Scientists Have Drilled Into The Lost Continent Of Zealandia

New Zealand, along with a few islands like New Caledonia, are all the dry land that remains of Zealandia. Ruth Lawton/Shutterstock

The deep oceans of the South Pacific have been hiding a secret for millions of years. In the waters surrounding New Zealand, scientists recently discovered the planet's seventh continent, the majority of which now lies a kilometer underwater. Now researchers have started to unravel its secrets, by drilling down into the rock and studying what they find.

“Zealandia, a sunken continent long lost beneath the oceans, is giving up its 60 million-year-old secrets through scientific ocean drilling,” said Jamie Allan, project director of the expedition. “This expedition offered insights into Earth's history, ranging from mountain-building in New Zealand to the shifting movements of Earth's tectonic plates to changes in ocean circulation and global climate.”

During the nine-week voyage, the researchers drilled down deep into the seabed to sample the rocks that make up Zealandia. At six sites they bored down at depths of 1,250 meters (4,101 feet), and collected over 2,500 meters (8,202 feet) worth of sediment and rock samples. This impressive record of the region's geology recorded how the geology, volcanism, and climate on the drowned continent has altered during the past few tens of millions of years.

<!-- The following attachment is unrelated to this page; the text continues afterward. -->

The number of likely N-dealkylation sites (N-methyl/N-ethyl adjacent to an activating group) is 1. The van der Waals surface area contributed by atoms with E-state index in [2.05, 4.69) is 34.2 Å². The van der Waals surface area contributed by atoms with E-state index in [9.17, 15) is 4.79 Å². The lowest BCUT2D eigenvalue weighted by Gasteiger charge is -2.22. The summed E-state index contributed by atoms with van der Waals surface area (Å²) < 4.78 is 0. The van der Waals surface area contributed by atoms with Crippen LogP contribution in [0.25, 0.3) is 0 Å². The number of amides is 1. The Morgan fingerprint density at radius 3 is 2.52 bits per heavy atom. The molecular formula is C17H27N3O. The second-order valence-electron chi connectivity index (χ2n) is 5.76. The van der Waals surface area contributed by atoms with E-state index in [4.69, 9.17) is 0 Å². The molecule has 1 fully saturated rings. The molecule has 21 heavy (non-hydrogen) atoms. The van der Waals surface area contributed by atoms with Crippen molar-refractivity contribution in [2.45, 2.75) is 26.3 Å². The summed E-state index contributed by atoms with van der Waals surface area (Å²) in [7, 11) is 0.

The extent of Zealandia, 94 percent of which is now underwater. Ulrich Lange/Wikimedia Commons

When looking through these samples, the researchers discovered something highly significant. They found the remains of hundreds of fossils, covering a wide array of species from the microscopic shells of creatures that prefer warm shallow oceans to deep continental shelves, to the spores of land plants. This hinted at a past for Zealandia that is vastly different to the subaquatic watery land we see today.

It seems that the continent was once riding high above the waves, and was no doubt a haven for a whole host of animals and plants at the time. They suspect that as the continent split from Australia and Antarctica some 80 million years ago, it set into action a chain of events that eventually culminated in the land mass slowly sinking beneath the waves, leaving just the islands of New Zealand and a few others peaking above the surface.

And this, it turns out, could help explain how some of the wildlife in the South Pacific ended up where it is today despite being separated by vast tracts of deep ocean.

“Big geographic changes across northern Zealandia, which is about the same size as India, have implications for understanding questions such as how plants and animals dispersed and evolved in the South Pacific,” remarked Rupert Sutherland, co-author of the study published in The Geological Society of America. “The discovery of past land and shallow seas now provides an explanation. There were pathways for animals and plants to move along.”

The research will now focus on how the movement of the tectonic plates moved and caused the landmass to sink.

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